The Court of Appeal affirmed the trial court’s holding that the facially legal policies made it impossible to use a class-wide method of proving liability. For example, the Court explained that the plaintiffs’ dress code claims raised issues of 1) whether Wet Seal requires employees to wear the merchandise as a condition of employment; 2) whether the allegedly required attire constitutes a uniform; and 3) whether any given purchase by an employee constituted a “necessary expenditure.” Here, the Court found that the policy explicitly did not require wear and the policy’s description of the dress code as “consistent with the current fashion style that is reflected in the stores” was too broad and vague to constitute a “uniform” under the definition provided by the DLSE. Therefore, any question of liability would inevitably turn on what each Plaintiff was told, who told it to them, how they interpreted that information, whether the interpretation was reasonable and whether the employee then purchased merchandise pursuant to that conversation.
The Court of Appeal emphasized that the allegation of a companywide policy is not sufficient in and of itself to establish that common issues predominated because “there was no class wide method of proof for resolving this key liability question.” The anecdotal evidence provided in Plaintiffs’ declarations attempting to show a practice of requiring employees to purchase Wet Seal clothing as a uniform only reinforced the Court’s conclusion that liability would have to be decided on an individualized basis.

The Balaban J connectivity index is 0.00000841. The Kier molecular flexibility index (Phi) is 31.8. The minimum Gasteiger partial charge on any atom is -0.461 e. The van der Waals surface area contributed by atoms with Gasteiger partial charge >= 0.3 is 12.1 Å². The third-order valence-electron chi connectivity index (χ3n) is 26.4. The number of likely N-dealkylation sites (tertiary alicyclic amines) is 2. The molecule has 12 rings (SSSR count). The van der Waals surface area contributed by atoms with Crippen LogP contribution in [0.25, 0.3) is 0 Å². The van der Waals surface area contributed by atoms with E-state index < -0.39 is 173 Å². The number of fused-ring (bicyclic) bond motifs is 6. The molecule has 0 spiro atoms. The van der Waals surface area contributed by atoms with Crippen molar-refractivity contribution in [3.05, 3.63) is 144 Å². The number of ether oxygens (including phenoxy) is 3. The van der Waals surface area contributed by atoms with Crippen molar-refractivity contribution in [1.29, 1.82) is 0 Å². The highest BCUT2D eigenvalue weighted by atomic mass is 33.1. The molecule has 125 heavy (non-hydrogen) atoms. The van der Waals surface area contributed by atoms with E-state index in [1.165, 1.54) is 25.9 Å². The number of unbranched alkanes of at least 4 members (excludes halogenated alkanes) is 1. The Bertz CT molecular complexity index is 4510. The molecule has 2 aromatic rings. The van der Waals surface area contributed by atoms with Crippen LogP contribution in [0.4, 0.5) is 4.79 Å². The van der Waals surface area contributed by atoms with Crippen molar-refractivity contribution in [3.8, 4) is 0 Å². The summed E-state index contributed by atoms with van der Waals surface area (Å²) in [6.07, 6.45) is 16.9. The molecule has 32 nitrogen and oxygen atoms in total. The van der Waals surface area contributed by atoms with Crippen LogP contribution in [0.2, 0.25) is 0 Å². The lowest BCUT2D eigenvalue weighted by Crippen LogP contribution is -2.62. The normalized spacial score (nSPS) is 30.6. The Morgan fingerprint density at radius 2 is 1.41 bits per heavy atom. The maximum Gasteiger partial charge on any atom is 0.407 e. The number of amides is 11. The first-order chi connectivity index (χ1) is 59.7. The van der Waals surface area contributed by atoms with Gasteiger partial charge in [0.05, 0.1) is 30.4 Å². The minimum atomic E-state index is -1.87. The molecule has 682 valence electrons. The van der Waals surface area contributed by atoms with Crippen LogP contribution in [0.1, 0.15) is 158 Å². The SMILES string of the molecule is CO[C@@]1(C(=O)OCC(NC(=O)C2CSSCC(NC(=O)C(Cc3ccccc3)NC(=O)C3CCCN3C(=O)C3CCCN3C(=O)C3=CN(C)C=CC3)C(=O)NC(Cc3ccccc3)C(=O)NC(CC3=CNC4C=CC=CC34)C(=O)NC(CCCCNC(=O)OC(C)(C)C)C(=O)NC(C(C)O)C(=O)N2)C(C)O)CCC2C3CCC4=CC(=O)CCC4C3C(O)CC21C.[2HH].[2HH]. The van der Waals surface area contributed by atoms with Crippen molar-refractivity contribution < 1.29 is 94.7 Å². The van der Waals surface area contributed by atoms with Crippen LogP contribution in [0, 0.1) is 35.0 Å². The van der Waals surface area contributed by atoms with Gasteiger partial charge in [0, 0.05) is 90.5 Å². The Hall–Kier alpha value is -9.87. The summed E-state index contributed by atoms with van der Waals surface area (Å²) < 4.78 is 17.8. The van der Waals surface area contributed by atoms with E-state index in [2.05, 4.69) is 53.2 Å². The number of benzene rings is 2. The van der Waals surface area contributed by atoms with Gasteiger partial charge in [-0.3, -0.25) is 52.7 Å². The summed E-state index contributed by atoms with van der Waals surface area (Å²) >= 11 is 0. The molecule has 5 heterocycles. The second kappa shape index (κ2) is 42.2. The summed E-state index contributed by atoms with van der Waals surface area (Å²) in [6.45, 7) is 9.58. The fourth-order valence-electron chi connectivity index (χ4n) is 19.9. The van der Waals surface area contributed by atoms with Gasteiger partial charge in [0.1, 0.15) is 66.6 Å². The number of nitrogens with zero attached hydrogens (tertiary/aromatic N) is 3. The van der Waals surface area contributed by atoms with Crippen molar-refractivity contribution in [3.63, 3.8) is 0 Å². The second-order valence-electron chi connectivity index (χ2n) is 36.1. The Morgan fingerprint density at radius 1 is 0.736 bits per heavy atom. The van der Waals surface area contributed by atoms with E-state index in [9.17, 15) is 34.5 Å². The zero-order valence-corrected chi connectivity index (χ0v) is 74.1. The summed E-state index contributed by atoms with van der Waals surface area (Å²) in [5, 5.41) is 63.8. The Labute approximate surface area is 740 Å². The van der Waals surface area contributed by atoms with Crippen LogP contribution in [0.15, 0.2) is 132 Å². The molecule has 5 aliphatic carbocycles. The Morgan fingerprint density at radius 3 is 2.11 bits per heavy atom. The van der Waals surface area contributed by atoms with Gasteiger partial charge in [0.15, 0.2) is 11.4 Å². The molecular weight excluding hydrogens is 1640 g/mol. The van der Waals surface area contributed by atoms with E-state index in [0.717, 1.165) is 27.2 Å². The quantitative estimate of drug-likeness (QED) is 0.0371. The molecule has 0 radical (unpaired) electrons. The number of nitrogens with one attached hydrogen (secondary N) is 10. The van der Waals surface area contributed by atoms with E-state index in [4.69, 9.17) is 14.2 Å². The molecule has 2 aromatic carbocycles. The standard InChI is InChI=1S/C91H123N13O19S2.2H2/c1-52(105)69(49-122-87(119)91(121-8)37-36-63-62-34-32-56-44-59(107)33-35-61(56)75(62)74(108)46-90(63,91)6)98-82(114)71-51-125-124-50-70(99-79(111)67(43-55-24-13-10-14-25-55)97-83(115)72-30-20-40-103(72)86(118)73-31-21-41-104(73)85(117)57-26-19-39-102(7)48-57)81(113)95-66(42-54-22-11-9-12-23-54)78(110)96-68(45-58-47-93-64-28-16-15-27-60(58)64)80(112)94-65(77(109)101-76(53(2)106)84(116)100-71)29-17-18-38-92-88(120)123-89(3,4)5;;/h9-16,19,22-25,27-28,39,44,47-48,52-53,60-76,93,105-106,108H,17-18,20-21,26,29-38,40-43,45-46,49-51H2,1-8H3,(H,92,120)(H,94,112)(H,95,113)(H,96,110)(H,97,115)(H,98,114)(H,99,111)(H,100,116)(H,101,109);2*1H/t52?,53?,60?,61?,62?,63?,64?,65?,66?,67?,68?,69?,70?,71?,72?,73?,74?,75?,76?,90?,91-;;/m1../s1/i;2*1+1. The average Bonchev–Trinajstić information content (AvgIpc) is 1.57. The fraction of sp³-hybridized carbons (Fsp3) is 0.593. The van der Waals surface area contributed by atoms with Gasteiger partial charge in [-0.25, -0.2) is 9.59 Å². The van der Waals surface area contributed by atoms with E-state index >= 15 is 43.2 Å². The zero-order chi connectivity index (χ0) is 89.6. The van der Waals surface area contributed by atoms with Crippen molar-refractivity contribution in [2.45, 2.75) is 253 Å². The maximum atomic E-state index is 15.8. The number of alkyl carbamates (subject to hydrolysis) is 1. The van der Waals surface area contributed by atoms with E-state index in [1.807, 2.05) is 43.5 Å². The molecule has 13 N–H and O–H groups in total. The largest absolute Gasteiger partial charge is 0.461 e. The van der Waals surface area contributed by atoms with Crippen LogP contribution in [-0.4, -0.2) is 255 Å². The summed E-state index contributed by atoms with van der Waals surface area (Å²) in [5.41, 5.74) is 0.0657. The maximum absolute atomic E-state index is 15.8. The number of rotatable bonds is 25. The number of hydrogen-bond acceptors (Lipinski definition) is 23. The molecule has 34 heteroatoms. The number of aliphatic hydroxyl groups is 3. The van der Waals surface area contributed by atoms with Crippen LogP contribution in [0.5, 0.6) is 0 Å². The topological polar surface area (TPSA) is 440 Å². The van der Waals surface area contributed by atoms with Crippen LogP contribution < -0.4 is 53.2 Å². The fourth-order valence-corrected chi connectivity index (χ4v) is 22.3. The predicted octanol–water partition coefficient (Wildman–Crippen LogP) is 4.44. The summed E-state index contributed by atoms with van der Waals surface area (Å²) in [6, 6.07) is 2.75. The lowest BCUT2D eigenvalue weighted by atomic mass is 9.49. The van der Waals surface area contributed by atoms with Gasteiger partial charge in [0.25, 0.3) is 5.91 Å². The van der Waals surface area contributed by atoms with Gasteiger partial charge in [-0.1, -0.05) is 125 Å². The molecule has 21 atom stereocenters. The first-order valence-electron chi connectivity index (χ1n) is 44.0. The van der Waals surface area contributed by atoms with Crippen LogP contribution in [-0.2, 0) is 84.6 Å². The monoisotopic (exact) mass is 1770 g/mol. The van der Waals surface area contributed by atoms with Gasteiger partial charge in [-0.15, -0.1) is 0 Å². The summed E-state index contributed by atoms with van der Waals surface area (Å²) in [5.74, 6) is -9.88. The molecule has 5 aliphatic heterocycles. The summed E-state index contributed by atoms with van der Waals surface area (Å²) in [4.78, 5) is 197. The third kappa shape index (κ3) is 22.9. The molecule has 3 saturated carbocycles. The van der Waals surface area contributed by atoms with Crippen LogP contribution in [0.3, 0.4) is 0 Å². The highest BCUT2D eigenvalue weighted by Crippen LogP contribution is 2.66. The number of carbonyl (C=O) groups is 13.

In its landmark Concepcion and Stolt-Nielsen decisions, the U.S. Supreme Court made clear that courts must enforce private agreements to arbitrate according to their terms, even if doing so results in the enforcement of a class action waiver provision or otherwise compels a plaintiff to arbitrate her claims on an individual basis. Perhaps the biggest issue facing California employers since Concepcion and Stolt-Nielsen has been whether Gentry v. Superior Court – in which the California Supreme Court articulated a four-factor test for invalidating class arbitration waivers – remains viable. Thus far, California and federal courts addressing Gentry in light of Concepcion have done so in one of two diametrically-opposed ways: by upholding Gentry’s rationale and applying it, or by declaring its end. Read More
It is no secret that the vast majority of wage-and-hour class actions are settled. What is less clear is the going settlement rate. Researchers from NERA, an economic consulting group, recently answered this question: approximately $1,100 per plaintiff per class year. Click here to view NERA’s full report. Read More